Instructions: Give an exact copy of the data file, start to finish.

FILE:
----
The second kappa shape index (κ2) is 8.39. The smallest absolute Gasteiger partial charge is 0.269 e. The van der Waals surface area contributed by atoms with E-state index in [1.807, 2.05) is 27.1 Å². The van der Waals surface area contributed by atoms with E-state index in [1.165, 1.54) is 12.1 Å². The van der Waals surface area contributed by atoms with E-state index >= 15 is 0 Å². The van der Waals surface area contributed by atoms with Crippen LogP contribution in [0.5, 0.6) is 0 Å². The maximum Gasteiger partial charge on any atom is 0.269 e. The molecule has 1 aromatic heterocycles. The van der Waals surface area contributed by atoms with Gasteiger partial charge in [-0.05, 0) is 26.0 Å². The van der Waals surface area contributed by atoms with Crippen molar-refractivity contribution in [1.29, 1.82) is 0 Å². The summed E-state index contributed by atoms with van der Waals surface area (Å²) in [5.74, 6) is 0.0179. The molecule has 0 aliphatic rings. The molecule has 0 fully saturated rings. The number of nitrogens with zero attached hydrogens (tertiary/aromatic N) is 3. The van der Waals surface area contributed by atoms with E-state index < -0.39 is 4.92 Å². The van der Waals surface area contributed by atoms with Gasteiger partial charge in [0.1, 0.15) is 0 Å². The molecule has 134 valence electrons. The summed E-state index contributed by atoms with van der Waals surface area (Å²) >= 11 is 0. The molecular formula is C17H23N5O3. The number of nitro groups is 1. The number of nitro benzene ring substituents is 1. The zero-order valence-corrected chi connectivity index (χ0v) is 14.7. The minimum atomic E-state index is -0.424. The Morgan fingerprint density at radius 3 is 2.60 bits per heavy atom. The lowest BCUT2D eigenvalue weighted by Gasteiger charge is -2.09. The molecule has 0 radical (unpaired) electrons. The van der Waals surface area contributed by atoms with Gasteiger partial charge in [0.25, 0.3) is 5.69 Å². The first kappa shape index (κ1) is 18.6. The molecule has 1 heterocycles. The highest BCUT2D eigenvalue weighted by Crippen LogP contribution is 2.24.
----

The second kappa shape index (κ2) is 8.39. The smallest absolute Gasteiger partial charge is 0.269 e. The van der Waals surface area contributed by atoms with E-state index in [1.807, 2.05) is 27.1 Å². The van der Waals surface area contributed by atoms with E-state index in [1.165, 1.54) is 12.1 Å². The van der Waals surface area contributed by atoms with E-state index >= 15 is 0 Å². The van der Waals surface area contributed by atoms with Crippen LogP contribution in [0.5, 0.6) is 0 Å². The maximum Gasteiger partial charge on any atom is 0.269 e. The molecule has 1 aromatic heterocycles. The van der Waals surface area contributed by atoms with Gasteiger partial charge in [-0.05, 0) is 26.0 Å². The van der Waals surface area contributed by atoms with Crippen molar-refractivity contribution in [1.29, 1.82) is 0 Å². The summed E-state index contributed by atoms with van der Waals surface area (Å²) in [5.74, 6) is 0.0179. The molecule has 0 aliphatic rings. The molecule has 0 fully saturated rings. The number of nitrogens with zero attached hydrogens (tertiary/aromatic N) is 3. The van der Waals surface area contributed by atoms with E-state index < -0.39 is 4.92 Å². The van der Waals surface area contributed by atoms with Gasteiger partial charge in [0.1, 0.15) is 0 Å². The molecule has 134 valence electrons. The summed E-state index contributed by atoms with van der Waals surface area (Å²) >= 11 is 0. The molecular formula is C17H23N5O3. The number of nitro groups is 1. The number of nitro benzene ring substituents is 1. The zero-order valence-corrected chi connectivity index (χ0v) is 14.7. The minimum atomic E-state index is -0.424. The Morgan fingerprint density at radius 3 is 2.60 bits per heavy atom. The lowest BCUT2D eigenvalue weighted by Gasteiger charge is -2.09. The molecule has 0 radical (unpaired) electrons. The van der Waals surface area contributed by atoms with Gasteiger partial charge in [0.25, 0.3) is 5.69 Å². The first kappa shape index (κ1) is 18.6. The molecule has 1 heterocycles. The highest BCUT2D eigenvalue weighted by Crippen LogP contribution is 2.24.